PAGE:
- Under this provision, federal investigators can compel third-party record holders, such as telecom firms, banks or others, to disclose these documents.
- Between October 2001 and March 2005, this provision was used 35 times to obtain credit card information, apartment leasing records, and telephone subscriber information on various individuals.
In order to use this provision, the U.S. must show that there are reasonable grounds to believe that the records are relevant to an international terrorism or counterintelligence investigation.
- The FBI Director or the FBI Deputy Director must personally approve applications for orders involving library, book sales, firearms, tax, educational or medical records.
- Recipients of an order can consult with legal counsel and challenge the order.
- The use of these orders must be reported to Congress on an annual basis.
Section 215's supporters suggest the orders are similar to grand jury subpoenas, but carry even more safeguards since they are approved by the FISA court.
- The "relevancy" standard for the records, along with heightened protections for library, book sales, gun sales, and medical records, protects privacy and First Amendment rights.
Critics of Section 215 argue that the "relevancy" standard can be used to obtain almost anything and that Congress should require a higher standard for law enforcement. Some believe heightened protections for library and other records may not be strict enough to protect privacy and First Amendment rights.
- Furthermore, some believe federal officials should not be allowed to obtain gun sales and library records in the first place.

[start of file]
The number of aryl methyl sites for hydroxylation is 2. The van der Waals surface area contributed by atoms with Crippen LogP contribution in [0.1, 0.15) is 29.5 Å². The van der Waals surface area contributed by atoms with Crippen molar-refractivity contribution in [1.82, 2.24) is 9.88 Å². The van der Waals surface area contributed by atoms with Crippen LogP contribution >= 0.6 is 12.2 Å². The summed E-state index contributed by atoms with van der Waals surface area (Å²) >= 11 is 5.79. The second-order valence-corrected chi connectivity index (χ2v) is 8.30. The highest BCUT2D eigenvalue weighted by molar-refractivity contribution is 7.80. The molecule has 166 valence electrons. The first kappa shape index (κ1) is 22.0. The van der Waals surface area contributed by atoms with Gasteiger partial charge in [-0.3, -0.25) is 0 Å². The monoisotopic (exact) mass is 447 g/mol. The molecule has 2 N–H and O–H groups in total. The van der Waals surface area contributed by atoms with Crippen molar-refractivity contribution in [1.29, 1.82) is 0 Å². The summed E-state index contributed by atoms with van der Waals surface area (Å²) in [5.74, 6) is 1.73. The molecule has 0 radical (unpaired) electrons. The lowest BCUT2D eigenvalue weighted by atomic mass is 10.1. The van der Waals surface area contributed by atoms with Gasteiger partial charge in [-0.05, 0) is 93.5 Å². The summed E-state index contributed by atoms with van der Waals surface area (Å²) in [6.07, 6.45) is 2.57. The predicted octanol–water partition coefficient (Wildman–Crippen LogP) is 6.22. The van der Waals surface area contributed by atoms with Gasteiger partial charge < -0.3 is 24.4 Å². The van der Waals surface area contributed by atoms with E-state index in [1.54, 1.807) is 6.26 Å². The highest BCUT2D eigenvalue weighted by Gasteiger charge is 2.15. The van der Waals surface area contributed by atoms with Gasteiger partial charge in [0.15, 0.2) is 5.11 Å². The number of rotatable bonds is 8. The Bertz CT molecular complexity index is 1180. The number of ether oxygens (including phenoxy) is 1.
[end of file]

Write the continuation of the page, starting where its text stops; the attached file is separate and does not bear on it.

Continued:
The "Lone Wolf" FISA Provision
Section 6001 of IRTPA broadened FISA's scope by allowing surveillance of any non-U.S. person who engages or prepares to engage in international terrorism. A "lone wolf" refers to an individual who commits terrorist acts but lacks an explicit connection to a foreign power or a terrorist organization.
- Ordinarily, FISA allows surveillance only if the target is a foreign power—for instance, a country or a terrorist group—or an agent of a foreign power. Thus, in order to conduct surveillance of a "lone wolf," investigators would be obliged to show that the suspect meets the definition and all other FISA requirements.
- While not part of the original USA-PATRIOT Act, the 2006 Patriot Act mandated the "lone wolf" amendment to expire at the same time as Sections 206 and 215; hence, U.S. lawmakers will probably debate these provisions at the same time.
The "lone wolf" amendment may close a critical gap in FISA law by ensuring that all individuals engaged in terrorist activity can be targeted.
- Investigators would be able to target international terrorists irrespective of whether a wider network has been identified.
- Moreover, by requiring probable cause to indicate the target is engaging or preparing to engage in a terrorist act, supporters argue that the "lone wolf" amendment has sufficient safeguards to prevent targeting unrelated persons.
On the other hand, by eliminating the requirement of some connection to a foreign power or an agent of a foreign power, the "lone wolf" provision may allow federal authorities to cast a wide net over many people, including individuals with little connection to terrorism.
Abramson, Larry and Maria Godoy. "The Patriot Act: Key Controversies." NPR. 14 February 2006.
"Bush Officials Urge Congress to Boost Patriot Act Powers." Washington Times. 6 April 2005.
"H.R.3162: Uniting and Strengthening America by Providing Appropriate Tools Required to Intercept and Obstruct Terrorism (USA PATRIOT ACT) Act of 2001 (Enrolled as Agreed to or Passed by Both House and Senate)" Library of Congress. http://thomas.loc.gov/cgi-bin/query/z?c107:H.R.3162.ENR:.
Lichtblau, Eric. "A Nation At War: Liberty And Security; Republicans Want Terrorism Law Made Permanent." New York Times. 9 April 2003.
Schmitt, Richard. "Patriot Act is called vital." Los Angeles Times. 6 April 2005.
"USA PATRIOT Act Additional Reauthorizing Amendments Act of 2006 (S. 2271)" Congressional Research Service, 21 February 2006.